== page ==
The Worksman Wheels are mounted.

Discussion in 'Whizzer Motorized Bicycles' started by RdKryton, May 2, 2009.

  1. RdKryton

    RdKryton Active Member

    Well with working out of town for the last 6 and a half weeks I have not had the time to put the finishing touches on the wheel changeover until a few minutes ago. I did put a few miles on the wheels and I am very pleased with the results. I must first state how difficult it is the mount the sheave on a rear drum Worksman Wheel. I had to purchase the sheave mounting clips for a vintage Whizzer with the 5" rear drum brake. They are not cheap and do not fit exactly the way they should. I did finally get the sheave mounted but I will be checking it frequently to make sure I don't have a catastrophic failure. The other issue was the brake cable adjusting fixture. The stock adjusting fixture is not usable because it puts the brake cable at a very sharp angle and is at a very tight spot in the frame. The brake arm itself is another problem. I was able to clamp it with the brake arm clamp from a Whizzer coaster brake setup.
    It will be much easier to mount the sheave on a Worksman coaster brake wheel. The only modification needed for that is to enlarge the spoke groves on the mounting clips for the larger spokes and use the Whizzer brake arm. The front was much easier but you still have to be creative with the brake arm mounting. Be very careful to make sure you keep the distance correct between the forks. If you pinch them in or splay them out you could have a catastrophic fork failure.
    The Worksman Wheels are a big improvement over the stock wheels as far a strength goes but installing them on a Whizzer is not an easy task to say the least. If you are not comfortable with tools and modifying things you should probably not try this yourself.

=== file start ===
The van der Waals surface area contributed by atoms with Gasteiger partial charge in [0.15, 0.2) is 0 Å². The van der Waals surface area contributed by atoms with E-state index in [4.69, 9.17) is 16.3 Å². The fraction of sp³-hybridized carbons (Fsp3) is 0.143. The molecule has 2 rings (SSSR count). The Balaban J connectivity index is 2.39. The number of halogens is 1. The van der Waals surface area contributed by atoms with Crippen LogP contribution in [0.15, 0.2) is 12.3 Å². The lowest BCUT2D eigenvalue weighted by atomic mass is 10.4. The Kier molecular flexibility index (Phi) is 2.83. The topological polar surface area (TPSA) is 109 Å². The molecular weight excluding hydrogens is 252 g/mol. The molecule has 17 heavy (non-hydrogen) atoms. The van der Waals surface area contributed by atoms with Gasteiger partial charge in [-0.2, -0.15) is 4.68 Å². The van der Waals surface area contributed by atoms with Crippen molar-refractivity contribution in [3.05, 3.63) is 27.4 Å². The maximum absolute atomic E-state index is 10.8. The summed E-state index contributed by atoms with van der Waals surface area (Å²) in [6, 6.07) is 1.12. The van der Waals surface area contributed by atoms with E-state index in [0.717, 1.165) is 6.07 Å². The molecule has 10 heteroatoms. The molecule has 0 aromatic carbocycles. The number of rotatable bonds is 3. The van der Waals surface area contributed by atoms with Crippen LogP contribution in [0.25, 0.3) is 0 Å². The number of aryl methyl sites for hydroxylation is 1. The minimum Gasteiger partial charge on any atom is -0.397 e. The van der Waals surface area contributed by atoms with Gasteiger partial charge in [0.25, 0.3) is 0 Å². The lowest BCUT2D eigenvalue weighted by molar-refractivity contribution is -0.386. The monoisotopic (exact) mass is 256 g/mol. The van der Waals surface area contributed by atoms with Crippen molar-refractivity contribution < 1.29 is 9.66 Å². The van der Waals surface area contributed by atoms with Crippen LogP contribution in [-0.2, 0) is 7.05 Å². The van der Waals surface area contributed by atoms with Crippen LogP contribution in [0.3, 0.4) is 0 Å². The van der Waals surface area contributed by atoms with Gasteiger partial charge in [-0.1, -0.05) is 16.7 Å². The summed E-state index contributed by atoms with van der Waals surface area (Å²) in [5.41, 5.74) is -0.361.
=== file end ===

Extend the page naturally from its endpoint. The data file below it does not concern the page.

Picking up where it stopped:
I'm glad I did because it changed the whole feel of the bike.

    Jim
     

    Attached Files:


  2. wavygravy

    wavygravy Guest

    hey jim can ya link us to your source for those worksman wheels , cant find diddlydo about wheels on there website & ive orderd seats from them in the past & they seem to be very lacking in customer service hard to get straight answers from lazy secratary! any help whould be very cool!
     
  3. RdKryton

    RdKryton Active Member

    Last edited: May 2, 2009
  4. Hal the Elder

    Hal the Elder Member

    HEY WAVY:

    Call Worksman at 1-888-394-3353 and ask to talk to "AL".

    Al told me that Whizzer owners are some of Worksman's biggest customers, and he'll help you with technical details, such as choosing between alloy or steel rims, chrome or black finish, standard or clincher rims, etc.

    I ordered a 26" chromed steel wheel with the Shimano coaster brake, because I'm converting from auto to manual clutch.

    My wheel is really heavy-duty with those 11-gauge spokes...like a motorcycle wheel!

    HAL
     
    Last edited: May 3, 2009
  5. KilroyCD

    KilroyCD Active Member

    With the information listed here, I'm going to add this thread to the "Common questions and links to the answers (Whizzer)" sticky. Thanks Jim and Hal!
     
  6. bill green

    bill green Member

    Hi Wavy If your calling worksman for stuff the go to guy is WAYNE . He is A great guy and very helpful . hope this helps Bill
     
  7. Hal the Elder

    Hal the Elder Member

    HEY JIM:

    Did you mount the NE5 front brake to your new Worksman wheel, or did you order a wheel with the brake installed?

    I'll be ordering a Worksman front wheel later to match my new coaster brake rear wheel.

    Thanks...
    HAL
     
  8. RdKryton

    RdKryton Active Member

    The 77A wheel is a 26"front drum brake wheel. I did not use the front Whizzer brake hub.

    Jim
     
  9. wavygravy

    wavygravy Guest

    thank you guys so much for your help on the worksman wheels ! thats my next upgrade!
     
  10. Hal the Elder

    Hal the Elder Member

    I installed the sheave on my new Worksman Coaster Brake Wheel yesterday...easy as pie!

    I have a full set of toolmaker's pattern files, so I selected a rat-tail file the same diameter as the spokes and opened up the pockets in the spoke clips until the spokes nested pefectly in them, with no "biting" or "pinching" of the spokes.

    I used a #31 drill bit to simulate the spokes (0.120" diameter), and it took about a minute of filing per clip to get 'em all done. (I did stop about halfway through to mix me a Rum & Coke...it was afternoon, so that's OK...)

    Centering the sheave was virtually automatic...the angle of the spokes and the angle and spacing of the grooves in the clip made the positioning correct without even measuring!